Many woodturners have tried to turn green wood, only to be met with frustration and disappointment. The lure of turning green wood is strong and the potential rewards are seemingly endless. That being said, it can also be very difficult for a novice or even an experienced turner to succeed when working on a piece of greenwood.
Preparing Green Wood For Turning
In this article, we will discuss how one should go about preparing greenwood for turning in order to increase the success rate and make it fun again!
Can You Lathe Greenwood?
Woodworking is a fascinating hobby to explore, as there are so many different types of wood and techniques that can be used. When working with greenwood it would behoove you not only to know the best technique for turning but also what tools will work well on green scales! It’s important to think about how your tool might react differently depending on which type of wood they’re being cut into- some woods like oak may dull cutting edges quickly if left untreated while others such as pine or softer hardwoods don’t require much maintenance at all.
If you are looking for a wood lathe that will handle small projects with no problem check out the WEN 3421 Mini Wood Lathe Review.
How Do You Dry Green Wood For Turning?
There are a few techniques that must be mastered in order to turn green wood successfully, and one of these is drying the piece. In this section, I will discuss how to properly dry your project so it’s ready for turning! The drying process may take up to a year, depending on the type of greenwood.
Here are some tips for drying greenwood:
– Place the project in an area that is well ventilated. It should not be in direct sunlight, or near any heating vents where it could overheat and crack prematurely.
– We recommend using a kiln, or if you don’t have access to this type of equipment then use an electric dehydrator.
– If neither of these options is available, the oven will do in a pinch! We just need to stay mindful about not letting it overheat too long.
Air-drying requires more space than kiln drying but is cheaper and less energy-intensive. Kiln drying will last longer than air-drying because there’s no risk of bugs infesting the wood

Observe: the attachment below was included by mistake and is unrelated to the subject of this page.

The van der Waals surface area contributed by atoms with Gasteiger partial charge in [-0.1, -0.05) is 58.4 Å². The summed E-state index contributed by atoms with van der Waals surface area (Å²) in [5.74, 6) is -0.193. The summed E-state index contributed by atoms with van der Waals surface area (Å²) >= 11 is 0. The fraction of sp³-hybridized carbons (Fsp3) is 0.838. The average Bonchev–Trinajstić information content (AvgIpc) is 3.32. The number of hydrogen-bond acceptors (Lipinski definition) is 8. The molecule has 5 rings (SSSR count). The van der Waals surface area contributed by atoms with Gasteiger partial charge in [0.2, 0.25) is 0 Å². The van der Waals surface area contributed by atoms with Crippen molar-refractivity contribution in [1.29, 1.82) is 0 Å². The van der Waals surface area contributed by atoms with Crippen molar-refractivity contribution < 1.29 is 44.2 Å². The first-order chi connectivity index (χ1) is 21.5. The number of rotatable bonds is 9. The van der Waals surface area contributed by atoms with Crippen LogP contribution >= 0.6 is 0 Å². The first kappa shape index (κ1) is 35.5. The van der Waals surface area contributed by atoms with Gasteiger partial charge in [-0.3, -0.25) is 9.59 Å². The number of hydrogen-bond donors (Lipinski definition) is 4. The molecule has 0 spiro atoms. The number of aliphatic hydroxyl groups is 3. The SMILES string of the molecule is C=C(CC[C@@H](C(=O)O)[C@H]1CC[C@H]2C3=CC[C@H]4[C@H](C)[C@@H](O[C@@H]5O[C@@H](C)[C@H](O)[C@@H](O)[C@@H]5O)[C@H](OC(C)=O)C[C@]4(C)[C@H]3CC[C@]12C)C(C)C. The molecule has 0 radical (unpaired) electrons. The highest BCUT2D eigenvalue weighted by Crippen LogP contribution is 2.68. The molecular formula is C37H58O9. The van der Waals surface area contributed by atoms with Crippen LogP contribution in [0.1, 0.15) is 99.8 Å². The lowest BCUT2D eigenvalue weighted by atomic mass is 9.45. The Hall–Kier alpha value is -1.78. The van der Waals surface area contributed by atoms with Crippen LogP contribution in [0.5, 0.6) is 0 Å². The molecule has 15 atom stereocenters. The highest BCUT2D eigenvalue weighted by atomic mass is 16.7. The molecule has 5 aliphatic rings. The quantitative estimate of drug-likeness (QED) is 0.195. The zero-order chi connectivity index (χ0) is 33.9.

If you choose to air dry your green lumber, make sure that it’s stored in an area with good airflow. To store your lumber for long periods of time, stack them vertically so they’re off the ground.
If you are not sure whether the wood is dry enough to turn or not you can use a digital moisture meter.
How Do You Stop Green Wood From Warping And Cracking?
We all know that greenwood warps and cracks, but you can stop it with these tricks:
1) Get a moisture meter to measure the relative humidity of your shop before you start working on any projects.
2) Make sure your tools are sharp so they don’t leave divots on the surface of the wood, which will allow for more air circulation that causes warping and cracking.
3) If you’re storing lumber outside, make sure it’s covered up or stored in an area where there is plenty of shade. You might also want to put some kind of plastic barrier between it and the ground like a tarp or even cardboard if necessary.
Can You Finish Green Wood?
Yes, you can finish greenwood.
But the wood is so much softer than kiln-dried wood that it’s advised to use mineral oil instead of polyurethane or varnish because they tend to peel off and get sticky as the project dries out.
What you’ll need: linseed oil, mineral spirits or turpentine, fine steel wool.
How to finish green wood for turning:
– Give the piece a light sanding with 220 grit paper first (optional). This will remove any bumps and swirls from the cut surface of your blank. It also makes it easier to see the grain patterns when you’re looking for knots.
– Mix up your finish of choice: mineral spirits or turpentine, linseed oil, and a little bit of metal wool in an old container with a lid that has been washed thoroughly.
– Apply the first coat very sparingly and let it dry overnight before applying a second coat.
– You can also mix a little bit of sawdust into your finish to give it some texture if you prefer the look and feel.
Preparing Green Wood For Turning – Conclusion
The turner is a natural extension of the woodworker. Woodworkers are always turning something in their shop, whether it be on a lathe or with hand tools.
Some woodworkers prepare green wood for turning by drying it. Then using a drum sander to true up the surface before they start working. Others will cut off the excess material around the outside edges and use that as firewood. Others may leave some bark intact if they want to experiment with lye treatments later on.
Regardless of how you choose to prep your lumber, there are lots of great resources out there about this topic from tutorials demonstrating different techniques to safety instructions and videos explaining how-to steps.
Preparing green wood for turning can hard. Hopefully this article gave you all the information you need.